Open Road Tolling has worked to ease traffic congestion in Chicago. The conversion of 20 toll plazas in less than two years required intense coordination among team members to expedite the concept, design, big and construction processes.
The conversion to an Open Road Tolling (ORT) system has eased traffic congestion in Chicago.
Area commuters report an average time savings of 10 minutes each way — the result of time not spent in congested traffic or slowing down to pay tolls. Approximately 80 percent of daily drivers now use I-PASS to pay their tolls, among the highest use rate of U.S. tollways.
The ORT system, part of the Tollway’s 10-year, $5.3 billion congestion-relief plan, made barrier-free travel possible for many of the 1.3 million drivers who use the Tollway each day. Drivers paying with cash are separated from high-speed traffic, preventing bottlenecks and backups at toll plazas.
The design of individual toll plazas became a key component of making the ORT system a success. As part of the team of consultants studying plaza geometries and traffic analyses,
Burns & McDonnell led a two-part charrette process to develop and refine the conceptual design for the plazas.
The conversion of the 20 toll plazas in less than two years required intense coordination among all team members and the Tollway staff to expedite the concept, design, bid and construction processes.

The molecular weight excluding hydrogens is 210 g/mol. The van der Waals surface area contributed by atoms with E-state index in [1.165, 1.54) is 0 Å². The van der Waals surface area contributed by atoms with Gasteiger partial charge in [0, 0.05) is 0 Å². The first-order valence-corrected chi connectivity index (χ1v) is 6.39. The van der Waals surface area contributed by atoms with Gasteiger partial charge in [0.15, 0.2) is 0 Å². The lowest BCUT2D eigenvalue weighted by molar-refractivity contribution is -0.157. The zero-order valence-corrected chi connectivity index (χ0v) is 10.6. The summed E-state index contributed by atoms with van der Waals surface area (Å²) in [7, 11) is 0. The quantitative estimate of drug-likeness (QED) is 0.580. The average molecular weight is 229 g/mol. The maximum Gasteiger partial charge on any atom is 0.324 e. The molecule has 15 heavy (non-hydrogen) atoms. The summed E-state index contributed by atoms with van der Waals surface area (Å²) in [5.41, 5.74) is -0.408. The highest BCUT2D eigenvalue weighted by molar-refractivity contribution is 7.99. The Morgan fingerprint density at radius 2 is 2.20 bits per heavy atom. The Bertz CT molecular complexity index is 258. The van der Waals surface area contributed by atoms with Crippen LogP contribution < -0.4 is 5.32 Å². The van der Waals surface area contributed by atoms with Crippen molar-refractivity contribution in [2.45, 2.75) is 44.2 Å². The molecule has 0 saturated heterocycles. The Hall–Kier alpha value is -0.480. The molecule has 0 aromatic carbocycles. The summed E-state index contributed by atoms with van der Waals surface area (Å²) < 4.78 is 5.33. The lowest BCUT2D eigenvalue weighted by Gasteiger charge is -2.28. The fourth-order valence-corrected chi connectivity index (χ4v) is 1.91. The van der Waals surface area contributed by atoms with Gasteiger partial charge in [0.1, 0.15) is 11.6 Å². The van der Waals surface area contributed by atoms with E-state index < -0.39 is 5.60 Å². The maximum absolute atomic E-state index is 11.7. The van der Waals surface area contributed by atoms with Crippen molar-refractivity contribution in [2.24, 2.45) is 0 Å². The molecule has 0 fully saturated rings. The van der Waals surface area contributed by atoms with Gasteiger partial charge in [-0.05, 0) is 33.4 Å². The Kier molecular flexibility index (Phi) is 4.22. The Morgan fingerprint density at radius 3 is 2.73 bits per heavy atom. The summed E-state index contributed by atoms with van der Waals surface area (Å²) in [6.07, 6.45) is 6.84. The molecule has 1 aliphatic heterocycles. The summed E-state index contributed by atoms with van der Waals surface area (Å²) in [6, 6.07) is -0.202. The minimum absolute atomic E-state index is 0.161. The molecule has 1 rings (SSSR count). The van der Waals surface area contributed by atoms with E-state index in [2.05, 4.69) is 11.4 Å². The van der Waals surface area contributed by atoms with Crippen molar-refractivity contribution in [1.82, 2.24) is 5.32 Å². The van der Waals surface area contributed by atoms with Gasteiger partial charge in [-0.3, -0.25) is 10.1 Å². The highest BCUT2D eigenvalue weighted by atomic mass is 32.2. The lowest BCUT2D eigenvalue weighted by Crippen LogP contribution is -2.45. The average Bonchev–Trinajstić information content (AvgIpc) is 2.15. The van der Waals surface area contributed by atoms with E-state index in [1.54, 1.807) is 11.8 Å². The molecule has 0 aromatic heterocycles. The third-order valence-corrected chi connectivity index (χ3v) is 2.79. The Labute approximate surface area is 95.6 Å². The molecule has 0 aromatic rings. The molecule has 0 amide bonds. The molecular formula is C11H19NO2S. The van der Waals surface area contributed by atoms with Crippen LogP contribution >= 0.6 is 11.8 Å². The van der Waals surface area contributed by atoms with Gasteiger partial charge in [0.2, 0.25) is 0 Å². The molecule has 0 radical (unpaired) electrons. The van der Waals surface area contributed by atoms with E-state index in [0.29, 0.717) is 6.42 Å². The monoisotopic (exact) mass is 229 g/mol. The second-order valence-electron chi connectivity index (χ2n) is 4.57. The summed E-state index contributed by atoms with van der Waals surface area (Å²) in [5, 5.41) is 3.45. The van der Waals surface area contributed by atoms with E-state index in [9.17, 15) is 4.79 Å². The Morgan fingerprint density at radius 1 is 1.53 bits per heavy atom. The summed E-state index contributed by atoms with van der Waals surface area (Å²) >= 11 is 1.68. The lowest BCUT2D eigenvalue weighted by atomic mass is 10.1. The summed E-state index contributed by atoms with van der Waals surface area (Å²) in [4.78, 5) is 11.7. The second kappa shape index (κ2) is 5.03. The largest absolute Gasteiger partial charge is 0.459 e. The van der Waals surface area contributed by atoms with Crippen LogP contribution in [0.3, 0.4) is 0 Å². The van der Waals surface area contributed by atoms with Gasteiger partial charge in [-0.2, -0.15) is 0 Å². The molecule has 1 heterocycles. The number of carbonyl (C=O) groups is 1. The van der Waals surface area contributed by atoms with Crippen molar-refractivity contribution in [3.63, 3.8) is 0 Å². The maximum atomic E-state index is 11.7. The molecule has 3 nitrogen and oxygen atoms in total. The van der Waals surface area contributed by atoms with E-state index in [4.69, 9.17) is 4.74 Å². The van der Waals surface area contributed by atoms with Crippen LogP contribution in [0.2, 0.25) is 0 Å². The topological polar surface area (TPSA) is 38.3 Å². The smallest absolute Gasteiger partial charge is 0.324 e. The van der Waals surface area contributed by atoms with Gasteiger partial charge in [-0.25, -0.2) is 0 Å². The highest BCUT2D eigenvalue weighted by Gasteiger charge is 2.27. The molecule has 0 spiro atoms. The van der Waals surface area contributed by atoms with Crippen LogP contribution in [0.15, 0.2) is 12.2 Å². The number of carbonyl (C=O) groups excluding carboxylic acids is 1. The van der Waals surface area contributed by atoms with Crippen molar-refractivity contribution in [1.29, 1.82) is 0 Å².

“As design project manager, Burns & McDonnell oversaw 20 projects simultaneously,” says Mike Folta, Burns & McDonnell project director. “The charrette process, followed by frequent technical group meetings, provided a venue for getting the best ideas incorporated into the process early and made it possible to address potential scheduling issues early. The team was also able to move construction forward even while design details were being finalized.”
For more information, contact Mike Folta, 630-724-3227.
1. Building Prototype
Accommodation of full mainline section and peak cash demand made many plaza footprints wider. Prototype building designs made it possible to keep plaza building footprints within the existing right-of-way to avoid acquisition issues and expedite the project schedule. The concept also had to factor in necessary storage space and room for employee tasks.
2. Cash Handling
The prototype conceptual design generated by the charrette process incorporated traffic analyses that determined the number of cash payment lanes required in the final configuration, as well as during each stage of construction.
3. Overhead Walkway
The design included an overhead walkway to connect the bi-directional tolling plaza, evaluated and determined during the charrette to be an expedient and cost-effective means to establish plaza operations. Walkways replaced the tunnel connections used at barrier plazas.
4. LEED® Considerations
Plaza designs needed to be efficient and flexible, but they also needed to include elements of the Leadership in Energy and Environmental Design (LEED®) rating system. Energy efficient materials, rooftop solar panels and plentiful windows for use of available daylight were incorporated where possible. Open Road Tolling also reduces noise and emissions by minimizing stopping traffic and delays at plazas.
5. Open Road Tolling Lanes
Traffic flow analyses led to complete separation of traffic using the electronic I-PASS to pay tolls. High-speed lanes will allow cars to avoid slowing at the toll plazas, resulting in fewer bottlenecks, improved safety and less overall congestion on the heaviest commuter routes.